Can you imagine discussing a work of art before it physically exists? How do you measure its effects on the viewing public before anyone can see it? Can anyone formulate an opinion, good or bad? As Architects and designers we know all too well the feeling of futility when our works are judged and rejected before they are given the chance to materialize. Twenty seven years ago Christo Vladimirov Javacheff (known simply as “Christo”) and Jeanne-Claude, a married couple who created environmental works of art, knew this feeling as well. Some of you will remember their temporary art installation known as “The Umbrellas”. The project was envisioned in two parts, like a traditional painting where two canvases make one work of art. It was meant to highlight the similarities and difference in the ways of life and the use of the land in two inland valleys of the U.S. and Japan. The very sunny, dry landscape in Southern California, and the very wet landscape, full of water in the Ibaraki Prefecture.
In October of 1991, 3,100 umbrellas both in California, along interstate 5 between Gorman and the Grapevine, and Ibaraki opened to full bloom. Giant pops of yellow and blue were scattered across their respective valleys. In the California vastness of uncultivated grazing land, the configuration of the umbrellas was whimsical and spreading in every direction. The brown hills are covered by blond grass and in that dry landscape, the umbrellas were yellow.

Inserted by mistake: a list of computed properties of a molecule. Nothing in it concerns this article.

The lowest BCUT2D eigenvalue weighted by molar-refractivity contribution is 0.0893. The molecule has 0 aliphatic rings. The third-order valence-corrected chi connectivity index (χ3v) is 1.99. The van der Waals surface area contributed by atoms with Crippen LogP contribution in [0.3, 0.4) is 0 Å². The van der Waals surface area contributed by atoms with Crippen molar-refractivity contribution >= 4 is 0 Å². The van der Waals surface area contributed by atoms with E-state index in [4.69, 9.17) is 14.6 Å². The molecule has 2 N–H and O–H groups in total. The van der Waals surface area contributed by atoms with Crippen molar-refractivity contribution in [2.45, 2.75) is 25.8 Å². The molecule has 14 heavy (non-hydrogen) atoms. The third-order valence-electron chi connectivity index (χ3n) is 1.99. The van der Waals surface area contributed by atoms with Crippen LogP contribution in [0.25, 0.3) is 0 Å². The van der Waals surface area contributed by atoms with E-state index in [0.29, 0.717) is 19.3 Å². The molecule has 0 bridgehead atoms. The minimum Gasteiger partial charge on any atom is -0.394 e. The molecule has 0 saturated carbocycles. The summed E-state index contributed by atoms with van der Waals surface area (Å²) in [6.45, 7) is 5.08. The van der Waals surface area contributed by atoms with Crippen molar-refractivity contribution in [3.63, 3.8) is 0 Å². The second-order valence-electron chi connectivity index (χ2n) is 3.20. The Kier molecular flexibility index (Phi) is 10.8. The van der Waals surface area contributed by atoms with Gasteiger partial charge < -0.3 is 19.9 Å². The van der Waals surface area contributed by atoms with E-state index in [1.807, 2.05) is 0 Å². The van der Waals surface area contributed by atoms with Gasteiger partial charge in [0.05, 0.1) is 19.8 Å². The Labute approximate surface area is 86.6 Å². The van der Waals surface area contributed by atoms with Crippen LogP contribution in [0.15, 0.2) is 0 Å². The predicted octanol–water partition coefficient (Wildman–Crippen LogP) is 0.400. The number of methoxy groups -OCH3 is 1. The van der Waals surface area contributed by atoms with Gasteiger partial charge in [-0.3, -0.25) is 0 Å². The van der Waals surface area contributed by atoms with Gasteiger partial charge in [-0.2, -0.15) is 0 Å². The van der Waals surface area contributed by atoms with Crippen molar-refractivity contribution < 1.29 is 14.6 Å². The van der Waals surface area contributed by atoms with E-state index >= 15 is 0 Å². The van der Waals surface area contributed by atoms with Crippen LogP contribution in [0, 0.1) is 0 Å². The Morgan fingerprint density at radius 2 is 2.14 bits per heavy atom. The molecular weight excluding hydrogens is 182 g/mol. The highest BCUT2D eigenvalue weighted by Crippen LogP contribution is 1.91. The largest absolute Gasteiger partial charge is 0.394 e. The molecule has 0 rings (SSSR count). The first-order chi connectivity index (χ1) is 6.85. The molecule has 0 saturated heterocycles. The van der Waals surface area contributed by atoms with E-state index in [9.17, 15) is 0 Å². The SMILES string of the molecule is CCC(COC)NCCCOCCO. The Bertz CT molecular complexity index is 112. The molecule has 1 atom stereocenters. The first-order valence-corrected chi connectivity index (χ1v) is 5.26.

In the limited space of Japan, the umbrellas were positioned intimately, close together and sometimes following the geometry of the rice fields. In the luxuriant vegetation enriched by water year round, the umbrellas were blue.
“It’s very important to have a very living landscape, living meaning that there are villages, and towns, and highways and bridges, all kinds of man-made structures to have a relation to the scale of the umbrellas. In the wilderness we never know how tall is the umbrella, how wide is it.” Christo said. Each umbrella was 19 feet 8 inches high and 28 feet 5 inches in diameter. Quite an impressive sight indeed.
There was one downside, a windstorm toppled one of the umbrellas, killing a woman from Camarillo, and causing the team to call for an early end to the project on October 27, 1991. For a period of eighteen days, the umbrellas were seen, approached, and enjoyed by the public. People had picnics under the umbrellas and others were even married under their luminous shadows. As I drive up and down the Grapevine today I can only imagine the beautiful sight of golden blossoms those umbrellas provided.